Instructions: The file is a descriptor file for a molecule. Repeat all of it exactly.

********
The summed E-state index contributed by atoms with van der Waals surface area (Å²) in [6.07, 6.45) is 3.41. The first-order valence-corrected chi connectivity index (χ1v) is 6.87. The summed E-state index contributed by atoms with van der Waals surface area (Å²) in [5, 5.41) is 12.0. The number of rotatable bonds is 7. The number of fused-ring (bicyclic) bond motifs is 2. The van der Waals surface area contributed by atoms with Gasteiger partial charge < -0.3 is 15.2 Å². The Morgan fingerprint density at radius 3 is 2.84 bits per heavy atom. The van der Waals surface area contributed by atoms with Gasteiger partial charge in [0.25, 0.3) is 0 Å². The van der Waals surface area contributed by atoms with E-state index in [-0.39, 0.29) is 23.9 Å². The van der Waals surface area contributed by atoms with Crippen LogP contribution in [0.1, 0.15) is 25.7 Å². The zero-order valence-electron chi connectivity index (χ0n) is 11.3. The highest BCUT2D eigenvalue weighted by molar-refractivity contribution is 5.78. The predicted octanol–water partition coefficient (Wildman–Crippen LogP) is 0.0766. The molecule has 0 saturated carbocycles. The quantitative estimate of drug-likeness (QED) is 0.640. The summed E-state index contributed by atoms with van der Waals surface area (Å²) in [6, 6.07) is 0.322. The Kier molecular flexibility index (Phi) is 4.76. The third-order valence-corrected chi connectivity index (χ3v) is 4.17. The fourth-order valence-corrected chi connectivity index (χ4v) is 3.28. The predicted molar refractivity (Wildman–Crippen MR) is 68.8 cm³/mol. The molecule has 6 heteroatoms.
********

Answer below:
The summed E-state index contributed by atoms with van der Waals surface area (Å²) in [6.07, 6.45) is 3.41. The first-order valence-corrected chi connectivity index (χ1v) is 6.87. The summed E-state index contributed by atoms with van der Waals surface area (Å²) in [5, 5.41) is 12.0. The number of rotatable bonds is 7. The number of fused-ring (bicyclic) bond motifs is 2. The van der Waals surface area contributed by atoms with Gasteiger partial charge < -0.3 is 15.2 Å². The Morgan fingerprint density at radius 3 is 2.84 bits per heavy atom. The van der Waals surface area contributed by atoms with Gasteiger partial charge in [0.25, 0.3) is 0 Å². The van der Waals surface area contributed by atoms with E-state index in [-0.39, 0.29) is 23.9 Å². The van der Waals surface area contributed by atoms with Crippen LogP contribution in [0.1, 0.15) is 25.7 Å². The zero-order valence-electron chi connectivity index (χ0n) is 11.3. The highest BCUT2D eigenvalue weighted by molar-refractivity contribution is 5.78. The predicted octanol–water partition coefficient (Wildman–Crippen LogP) is 0.0766. The molecule has 0 saturated carbocycles. The quantitative estimate of drug-likeness (QED) is 0.640. The summed E-state index contributed by atoms with van der Waals surface area (Å²) in [6, 6.07) is 0.322. The Kier molecular flexibility index (Phi) is 4.76. The third-order valence-corrected chi connectivity index (χ3v) is 4.17. The fourth-order valence-corrected chi connectivity index (χ4v) is 3.28. The predicted molar refractivity (Wildman–Crippen MR) is 68.8 cm³/mol. The molecule has 6 heteroatoms.